Elon Musk's review of Twitter accounts by his advisers did not back up the billionaire's allegation that the number of fake users was "wildly higher" than 5% as he claimed, a Twitter lawyer has told a US judge.

Social media giant Twitter and Mr Musk sparred in court, each digging for evidence to prevail in a high-stakes trial next month over the Tesla CEO's bid to break his buyout deal.

Mr Musk has been keen to find evidence to back his accusation that Twitter misled regulators and investors about what portion of accounts are actually spam or software "bots," as well as its key measures regarding growth.

Twitter, which has sued Mr Musk to force him to complete the €44 billion buyout deal, seeks material to prove he is contriving excuses to walk away because he changed his mind.

A Twitter attorney told the judge it was a struggle to get documents from the data scientists Mr Musk used to estimate the portion of fake accounts on the social network.

What they finally got did not back his accusation about it being much higher than 5%, attorney Brad Wilson said.

Mr Wilson contended that Twitter has encountered a "pattern of delay and obfuscation" when it comes to what Mr Musk learned from data scientists he had study Twitter data.

Lawyers for Mr Musk, in turn, pressed the judge to make Twitter hand over more messages or other material, particularly regarding "monetisable daily active users" and "user active minutes."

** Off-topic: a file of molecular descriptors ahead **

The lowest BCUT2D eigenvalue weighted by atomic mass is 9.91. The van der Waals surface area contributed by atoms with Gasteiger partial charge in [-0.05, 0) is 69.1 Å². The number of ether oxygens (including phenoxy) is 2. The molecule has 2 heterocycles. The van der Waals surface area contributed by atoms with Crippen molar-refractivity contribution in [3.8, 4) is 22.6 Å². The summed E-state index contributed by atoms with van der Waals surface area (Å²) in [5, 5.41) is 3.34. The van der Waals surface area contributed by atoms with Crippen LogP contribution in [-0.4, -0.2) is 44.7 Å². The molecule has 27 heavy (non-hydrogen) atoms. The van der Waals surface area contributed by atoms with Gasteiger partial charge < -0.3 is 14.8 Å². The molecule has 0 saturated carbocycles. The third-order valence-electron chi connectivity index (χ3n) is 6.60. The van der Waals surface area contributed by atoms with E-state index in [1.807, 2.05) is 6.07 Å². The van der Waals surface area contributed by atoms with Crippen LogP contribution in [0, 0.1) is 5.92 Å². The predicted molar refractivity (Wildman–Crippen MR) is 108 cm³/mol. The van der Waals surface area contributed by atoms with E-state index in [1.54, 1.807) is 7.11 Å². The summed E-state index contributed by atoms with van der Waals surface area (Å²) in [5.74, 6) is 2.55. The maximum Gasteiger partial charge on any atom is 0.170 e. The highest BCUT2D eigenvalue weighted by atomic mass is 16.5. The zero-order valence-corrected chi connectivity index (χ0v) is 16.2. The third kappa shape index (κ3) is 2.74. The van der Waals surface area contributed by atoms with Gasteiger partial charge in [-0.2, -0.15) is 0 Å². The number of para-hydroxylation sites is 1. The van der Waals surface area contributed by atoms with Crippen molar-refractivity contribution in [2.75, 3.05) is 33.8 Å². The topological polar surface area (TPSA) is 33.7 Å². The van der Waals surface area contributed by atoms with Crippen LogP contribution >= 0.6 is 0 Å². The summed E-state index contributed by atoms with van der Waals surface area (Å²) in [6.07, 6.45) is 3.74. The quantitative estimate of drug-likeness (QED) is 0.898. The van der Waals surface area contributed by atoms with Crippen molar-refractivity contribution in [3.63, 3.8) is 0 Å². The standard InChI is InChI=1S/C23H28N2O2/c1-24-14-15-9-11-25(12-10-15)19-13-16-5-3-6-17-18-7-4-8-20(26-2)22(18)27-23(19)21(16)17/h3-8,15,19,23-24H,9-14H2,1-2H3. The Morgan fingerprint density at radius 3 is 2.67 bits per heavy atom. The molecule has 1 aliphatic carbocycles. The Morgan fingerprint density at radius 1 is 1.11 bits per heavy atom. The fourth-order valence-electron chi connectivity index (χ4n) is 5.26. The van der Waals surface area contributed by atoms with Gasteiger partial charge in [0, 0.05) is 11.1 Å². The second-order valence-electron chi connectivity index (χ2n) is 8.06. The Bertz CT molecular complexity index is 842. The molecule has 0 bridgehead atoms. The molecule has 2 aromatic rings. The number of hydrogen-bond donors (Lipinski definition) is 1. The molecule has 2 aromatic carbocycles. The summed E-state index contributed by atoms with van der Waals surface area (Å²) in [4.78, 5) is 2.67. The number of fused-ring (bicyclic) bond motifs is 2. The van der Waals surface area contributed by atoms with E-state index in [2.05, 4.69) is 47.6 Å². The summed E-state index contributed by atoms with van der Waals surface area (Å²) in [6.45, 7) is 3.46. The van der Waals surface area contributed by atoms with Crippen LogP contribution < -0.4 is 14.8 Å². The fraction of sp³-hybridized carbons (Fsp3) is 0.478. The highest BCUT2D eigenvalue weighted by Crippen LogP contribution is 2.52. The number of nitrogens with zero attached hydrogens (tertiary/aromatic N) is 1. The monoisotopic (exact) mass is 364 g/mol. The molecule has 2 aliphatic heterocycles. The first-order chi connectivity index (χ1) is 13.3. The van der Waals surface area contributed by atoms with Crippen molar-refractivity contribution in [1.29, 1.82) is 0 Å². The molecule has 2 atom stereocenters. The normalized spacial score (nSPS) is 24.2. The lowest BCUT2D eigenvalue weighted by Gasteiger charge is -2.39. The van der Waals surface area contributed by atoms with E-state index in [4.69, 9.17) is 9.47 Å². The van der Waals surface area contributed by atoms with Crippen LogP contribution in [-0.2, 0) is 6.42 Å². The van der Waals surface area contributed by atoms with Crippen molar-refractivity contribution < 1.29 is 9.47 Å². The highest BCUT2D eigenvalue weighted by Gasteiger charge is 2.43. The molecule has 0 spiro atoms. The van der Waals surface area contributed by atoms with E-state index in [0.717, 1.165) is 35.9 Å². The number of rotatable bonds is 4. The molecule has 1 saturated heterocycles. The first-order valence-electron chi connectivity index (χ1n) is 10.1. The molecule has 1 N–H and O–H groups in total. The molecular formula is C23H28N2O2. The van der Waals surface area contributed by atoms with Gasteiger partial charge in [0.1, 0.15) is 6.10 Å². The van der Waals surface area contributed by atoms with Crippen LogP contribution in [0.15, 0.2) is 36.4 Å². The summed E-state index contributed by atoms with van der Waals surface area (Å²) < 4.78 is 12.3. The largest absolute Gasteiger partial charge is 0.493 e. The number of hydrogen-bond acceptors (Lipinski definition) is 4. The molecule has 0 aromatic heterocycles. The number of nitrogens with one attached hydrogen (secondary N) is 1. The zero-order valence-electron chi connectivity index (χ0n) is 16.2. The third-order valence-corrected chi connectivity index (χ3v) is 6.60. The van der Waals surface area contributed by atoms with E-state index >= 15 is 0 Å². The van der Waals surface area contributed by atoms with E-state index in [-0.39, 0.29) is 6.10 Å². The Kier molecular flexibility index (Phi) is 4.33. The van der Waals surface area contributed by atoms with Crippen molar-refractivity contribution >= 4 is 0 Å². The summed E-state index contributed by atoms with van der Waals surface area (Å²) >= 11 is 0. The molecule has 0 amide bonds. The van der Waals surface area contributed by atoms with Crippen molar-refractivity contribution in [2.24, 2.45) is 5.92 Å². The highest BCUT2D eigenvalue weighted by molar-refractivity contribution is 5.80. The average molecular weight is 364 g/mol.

The hearing came during a discovery phase in which rival sides seek documents, emails, depositions and more to back their positions.

The long list of those called on to provide documents or to answer questions in the case includes Twitter co-founder and former chief Jack Dorsey.

Mr Musk will be under oath over the course of two days next week in sessions that are to be recorded by "stenographic, sound and visual means," according to a filing.

His deposition is set to take place privately in law offices ahead of a five-day trial scheduled to begin on 17 October in the Court of Chancery in the state of Delaware.

The deposition is expected to be a key part of the litigation.

The world's richest man said in a letter in April, later adding that accusations made in a whistleblower complaint by a former head of security at Twitter were part of his reasons for walking away from the deal.

Twitter has stood by its assessment of user numbers, and portrayed the whistleblower as a "disgruntled former employee" whose allegations are without merit.